Genes Predict Who Responds to Breast Cancer Chemo
Certain gene patterns fare better than others
(HealthDay is the new name for HealthScoutNews.)
THURSDAY, July 31, 2003 (HealthDayNews) -- The genetic profile of a woman's breast cancer tumor could determine how well she responds to chemotherapy.
A preliminary study, reported in the Aug. 2 issue of The Lancet, found that patterns of gene expression could predict how women reacted to docetaxel, a new and widely used chemotherapy drug. The study was partially funded by Aventis, which makes docetaxel.
A finding such as this, if validated, could radically alter the treatment landscape for this type of cancer.
"This is not a new idea certainly. It's a rather self-evident sort of experiment that many people are doing in many different cancer contexts," says Jeff Boyd, director of the Gynecology and Breast Cancer Research Laboratory at Memorial Sloan-Kettering Cancer Center in New York City.
But, he adds, "this is, to my knowledge, the first study to look specifically to response at chemotherapy in breast cancer with a nice sort of positive result." Boyd's lab is doing similar research with ovarian cancer.
Because chemotherapy drugs boost survival rates so much, women routinely receive them (or hormonal treatments) after surgery. While clinicians have a test to tell which women will respond to hormonal treatment, they don't yet have a way to distinguish which women will respond to specific chemotherapy regimens, something which has led to a sort of one-size-fits-all approach.
"It once was thought that surgery alone cured most women of breast cancer and that unpleasant and toxic chemotherapy after breast cancer surgery was only necessary for the minority of women whose tumors had obviously spread," Dr. Peter O'Connell, the senior author of the Baylor College of Medicine study, says in a prepared statement.
O'Connell, who is now chairman of the human genetics department at Virginia Commonwealth University, adds, "But it turned out that one third of the women who didn't have chemotherapy had recurrences of cancer. So now most patients with operable breast cancer undergo different forms of chemotherapy to kill any cancer cells that might have spread."
"The current standards in breast cancer are all based on large phase 3 clinical trials that have shown survival regimens with a particular regimen," Boyd says. The most effective right now is a combination of three drugs, one of which is docetaxel or a related drug, the study notes. If doctors knew beforehand who would respond positively to a certain therapy, they would gain precious treatment time.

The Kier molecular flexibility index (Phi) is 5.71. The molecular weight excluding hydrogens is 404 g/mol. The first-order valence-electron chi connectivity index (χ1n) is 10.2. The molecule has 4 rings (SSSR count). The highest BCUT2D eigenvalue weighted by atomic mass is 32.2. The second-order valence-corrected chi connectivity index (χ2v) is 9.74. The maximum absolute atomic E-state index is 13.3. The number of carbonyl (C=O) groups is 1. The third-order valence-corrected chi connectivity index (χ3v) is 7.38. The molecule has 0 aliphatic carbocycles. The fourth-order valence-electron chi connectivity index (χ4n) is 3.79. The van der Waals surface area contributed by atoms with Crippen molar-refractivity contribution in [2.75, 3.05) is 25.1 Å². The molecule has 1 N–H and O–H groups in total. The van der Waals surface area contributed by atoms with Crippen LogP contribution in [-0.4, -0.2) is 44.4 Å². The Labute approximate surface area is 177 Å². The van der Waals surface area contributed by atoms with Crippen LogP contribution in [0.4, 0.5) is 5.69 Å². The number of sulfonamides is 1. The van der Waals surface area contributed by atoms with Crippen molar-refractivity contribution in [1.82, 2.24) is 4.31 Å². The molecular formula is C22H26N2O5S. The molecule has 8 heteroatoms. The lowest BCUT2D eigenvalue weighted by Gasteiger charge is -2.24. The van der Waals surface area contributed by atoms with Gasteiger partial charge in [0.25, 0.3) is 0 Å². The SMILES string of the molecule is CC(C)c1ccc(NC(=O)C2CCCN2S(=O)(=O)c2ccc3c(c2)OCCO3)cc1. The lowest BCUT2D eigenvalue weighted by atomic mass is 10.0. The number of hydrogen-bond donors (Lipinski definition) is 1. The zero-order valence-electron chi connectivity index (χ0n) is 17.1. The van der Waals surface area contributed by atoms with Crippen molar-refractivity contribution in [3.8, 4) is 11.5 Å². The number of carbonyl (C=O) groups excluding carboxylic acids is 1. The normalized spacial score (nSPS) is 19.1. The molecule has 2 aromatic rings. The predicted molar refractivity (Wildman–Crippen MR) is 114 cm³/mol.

From September 1999 to June 2001, researchers at Baylor, in Houston, took samples from the breast tumors of 24 women before surgery or any other kind of treatment. The women then each received four cycles of docetaxel. The researchers recorded the clinical staging and size of the tumors at every cycle and then at the end of all four cycles.
At the end of the chemo cycle, the researchers divided the women into two, more-or-less equal groups: those whose tumors were sensitive (had responded to docetaxel) and those whose tumors were resistant (had not responded as well).
Of the 24 patients (admittedly, a very small group), 11 (46 percent) were considered sensitive, while 13 (54 percent) were considered resistant.
The response of a tumor to chemotherapy is essentially considered a surrogate for survival. Previous studies have shown patients whose tumors respond to chemotherapy before surgery have a better overall outcome than those whose tumors are resistant.
Using microarray technology, the researchers did a gene analysis and found that, indeed, women with different gene expression profiles had had different responses to the drug. Specifically, tumors that had responded to treatment had a higher expression of genes involved in the cell cycle, protein transport and protein modification.
In all, the researchers ended up with a panel of 92 genes which correlated to response to docetaxel. This gene group positively predicted who would respond to chemotherapy 92 percent of the time and predicted who wouldn't respond 83 percent of the time.
"The genetic bar code is hard-wired into the tumor before treatment, so doctors can rely on the original breast tumor for the answers about chemotherapy and other questions about optimal treatment strategies, regardless of whether or not the tumor has spread," O'Connell says in his statement.
The idea would be to eventually use this gene profile to develop a test which could tell you how the patient was going to respond to a particular drug.
"It would be a rather sophisticated test in that it would involve multiple genes," Boyd says. "You would put the genes onto a custom microarray chip, rather than having whole genome or a large section of genome. You would take the patient's sample and send it to pathology and the result would be obtained in a very similar fashion to what was obtained here."
But all this, of course, is dependent on what future studies turn up.
In fact, breast cancer activists caution against overselling the research before it becomes available to patients.
And even Boyd has caveats.
"These are very promising results and the study illustrates proof of concept, that this type of approach is likely to be useful in predicting response to therapy," he says. "Any study like this is at best promising and needs desperately to be validated with an independent group of patients, preferably a larger group of patients."